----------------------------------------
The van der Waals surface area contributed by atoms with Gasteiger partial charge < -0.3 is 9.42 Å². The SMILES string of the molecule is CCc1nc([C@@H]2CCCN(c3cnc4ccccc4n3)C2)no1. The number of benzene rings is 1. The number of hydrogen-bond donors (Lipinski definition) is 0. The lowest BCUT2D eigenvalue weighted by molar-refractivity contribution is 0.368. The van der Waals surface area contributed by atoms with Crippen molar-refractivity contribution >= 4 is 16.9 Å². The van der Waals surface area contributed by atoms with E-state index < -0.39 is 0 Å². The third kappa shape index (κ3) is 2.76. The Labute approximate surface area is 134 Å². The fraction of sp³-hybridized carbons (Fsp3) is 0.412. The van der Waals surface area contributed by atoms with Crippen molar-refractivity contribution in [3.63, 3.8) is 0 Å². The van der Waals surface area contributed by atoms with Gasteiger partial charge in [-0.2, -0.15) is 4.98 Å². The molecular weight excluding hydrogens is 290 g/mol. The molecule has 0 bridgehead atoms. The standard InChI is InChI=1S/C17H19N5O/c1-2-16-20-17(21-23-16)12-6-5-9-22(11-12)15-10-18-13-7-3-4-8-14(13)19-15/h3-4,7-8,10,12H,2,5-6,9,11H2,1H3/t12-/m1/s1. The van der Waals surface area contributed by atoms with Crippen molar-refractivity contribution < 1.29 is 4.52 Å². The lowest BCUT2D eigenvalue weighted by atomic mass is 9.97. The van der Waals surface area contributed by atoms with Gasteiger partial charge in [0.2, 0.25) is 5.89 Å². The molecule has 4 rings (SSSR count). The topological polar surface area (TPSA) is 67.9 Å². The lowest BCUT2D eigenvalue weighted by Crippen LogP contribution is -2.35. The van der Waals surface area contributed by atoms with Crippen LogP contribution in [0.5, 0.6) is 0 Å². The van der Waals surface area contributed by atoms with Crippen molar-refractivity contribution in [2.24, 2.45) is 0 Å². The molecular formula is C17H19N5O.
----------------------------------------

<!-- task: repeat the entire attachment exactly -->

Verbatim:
The van der Waals surface area contributed by atoms with Gasteiger partial charge < -0.3 is 9.42 Å². The SMILES string of the molecule is CCc1nc([C@@H]2CCCN(c3cnc4ccccc4n3)C2)no1. The number of benzene rings is 1. The number of hydrogen-bond donors (Lipinski definition) is 0. The lowest BCUT2D eigenvalue weighted by molar-refractivity contribution is 0.368. The van der Waals surface area contributed by atoms with Crippen molar-refractivity contribution >= 4 is 16.9 Å². The van der Waals surface area contributed by atoms with E-state index < -0.39 is 0 Å². The third kappa shape index (κ3) is 2.76. The Labute approximate surface area is 134 Å². The fraction of sp³-hybridized carbons (Fsp3) is 0.412. The van der Waals surface area contributed by atoms with Crippen molar-refractivity contribution in [3.63, 3.8) is 0 Å². The van der Waals surface area contributed by atoms with Gasteiger partial charge in [-0.2, -0.15) is 4.98 Å². The molecular weight excluding hydrogens is 290 g/mol. The molecule has 0 bridgehead atoms. The standard InChI is InChI=1S/C17H19N5O/c1-2-16-20-17(21-23-16)12-6-5-9-22(11-12)15-10-18-13-7-3-4-8-14(13)19-15/h3-4,7-8,10,12H,2,5-6,9,11H2,1H3/t12-/m1/s1. The van der Waals surface area contributed by atoms with Crippen molar-refractivity contribution < 1.29 is 4.52 Å². The lowest BCUT2D eigenvalue weighted by atomic mass is 9.97. The van der Waals surface area contributed by atoms with Gasteiger partial charge in [0.2, 0.25) is 5.89 Å². The molecule has 4 rings (SSSR count). The topological polar surface area (TPSA) is 67.9 Å². The lowest BCUT2D eigenvalue weighted by Crippen LogP contribution is -2.35. The van der Waals surface area contributed by atoms with Crippen LogP contribution in [0.5, 0.6) is 0 Å². The van der Waals surface area contributed by atoms with Crippen molar-refractivity contribution in [2.24, 2.45) is 0 Å². The molecular formula is C17H19N5O.